That Didn’t Take Long: Rahm Emanuel Transition Co-Chair Resigns Over Ethics Violations

That Didn’t Take Long: Rahm Emanuel Transition Co-Chair Resigns Over Ethics Violations

By Doug Powers  •  February 26, 2011 06:01 PM

**Written by Doug Powers

As you would expect in Chicago politics, all potential Team Rahm transition co-chairs were subjected to stringent background checks… except for the ones who weren’t:

(CNN) – A co-chair of Chicago mayor-elect Rahm Emanuel’s transition team resigned from her new post Friday after it was revealed that she left her high-level state job last summer over ethics violations, CNN confirmed Saturday.

Judy Erwin previously served as the executive director of the Illinois Board of Higher Education and served on then-candidate Barack Obama’s Education Policy Committee during his 2008 presidential campaign. On Thursday, she was named to Emanuel’s transition team and according to a news release, Erwin was also recently hired as managing director for ASGK Public Strategies, the communication management firm founded by former Obama senior adviser David Axelrod.
[…]
But a recent decision by the state Executive Ethics Commission says Erwin used her state e-mail account and phone to campaign for Obama, engaging in campaign fundraising activity and using staff resources to help plan her trip to the 2008 Democratic National Convention.

A full 24 hours from appointment to resignation for ethics reasons. Is that a new Chicago record? Highly unlikely.

Given the man under whom Emanuel studied the art of smooth transition at the executive level, I’d expect more problems in the very near future.

**Written by Doug Powers

Max Baucus on Obamacare’s hidden agenda – redistribution of wealth

Thursday, March 25, 2010
Posted by: Hugh Hewitt at 5:08 PM

Max Baucus is the Chair of the Senate Finance Committee, and the Democrat most responsible fo Obamacare’s final shape other than Nancy Pelosi.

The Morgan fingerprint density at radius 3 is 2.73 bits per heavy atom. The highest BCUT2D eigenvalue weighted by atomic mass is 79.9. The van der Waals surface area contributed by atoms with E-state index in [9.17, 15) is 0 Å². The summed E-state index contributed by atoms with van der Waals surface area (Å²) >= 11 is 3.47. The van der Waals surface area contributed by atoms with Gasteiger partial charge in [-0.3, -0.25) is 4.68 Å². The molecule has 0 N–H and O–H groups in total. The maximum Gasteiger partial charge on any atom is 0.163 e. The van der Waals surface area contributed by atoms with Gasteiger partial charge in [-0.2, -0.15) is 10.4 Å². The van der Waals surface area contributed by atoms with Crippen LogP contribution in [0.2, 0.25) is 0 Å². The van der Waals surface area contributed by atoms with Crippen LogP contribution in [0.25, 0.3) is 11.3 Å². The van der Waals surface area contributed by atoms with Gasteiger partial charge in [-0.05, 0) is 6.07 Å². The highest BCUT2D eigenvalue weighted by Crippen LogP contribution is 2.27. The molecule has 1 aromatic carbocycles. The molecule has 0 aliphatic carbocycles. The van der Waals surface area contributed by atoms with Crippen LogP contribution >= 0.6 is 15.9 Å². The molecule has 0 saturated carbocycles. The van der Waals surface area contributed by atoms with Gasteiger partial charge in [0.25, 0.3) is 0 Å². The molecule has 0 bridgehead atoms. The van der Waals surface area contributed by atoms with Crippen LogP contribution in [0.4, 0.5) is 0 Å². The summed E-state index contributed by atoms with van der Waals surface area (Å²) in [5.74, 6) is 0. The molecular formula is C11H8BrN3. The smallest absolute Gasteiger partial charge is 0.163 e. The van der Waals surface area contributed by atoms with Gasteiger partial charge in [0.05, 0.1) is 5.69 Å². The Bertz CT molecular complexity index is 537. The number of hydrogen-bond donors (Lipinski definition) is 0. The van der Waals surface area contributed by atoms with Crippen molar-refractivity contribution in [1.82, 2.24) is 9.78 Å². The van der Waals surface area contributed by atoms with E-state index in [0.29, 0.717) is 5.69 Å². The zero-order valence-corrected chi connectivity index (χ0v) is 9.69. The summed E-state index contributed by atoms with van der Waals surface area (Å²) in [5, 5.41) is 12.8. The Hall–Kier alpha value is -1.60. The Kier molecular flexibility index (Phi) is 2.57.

In an unusual speech on the Senate floor moments ago, Max Baucus declares that the “healthcare bill” to be  “an income shift, it is a shift, a leveling to help lower income middle income Americans.”  Baucus continued, “[t]oo often, much of late, the last couple three years the mal-distribution of income in America is gone up way too much, the wealthy are getting way, way too wealthy, and the middle income class is left behind.  Wages have not kept up with increased income of the highest income in America.  This legislation will have the effect of addressing that mal-distribution of income in America.”

Max Baucus on Obamacare’s hidden agenda – redistribution of wealth
http://www.youtube.com/watch?v=rY4Qbv7gPbo&feature=player_embedded

Baucus’ candor is appreciated, though the fact that he waited until the bill passed to announce the real agenda behind the massive tax hikes isn’t a profile in courage.  And the seniors on fixed income who are about to lose Medicare Advantage would laugh at Baucus’ pseudo-populism.

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Rahm Emanuel’s profitable stint at mortgage giant

Rahm Emanuel’s profitable stint at mortgage giant

Short Freddie Mac stay made him at least $320,000

Chief of Staff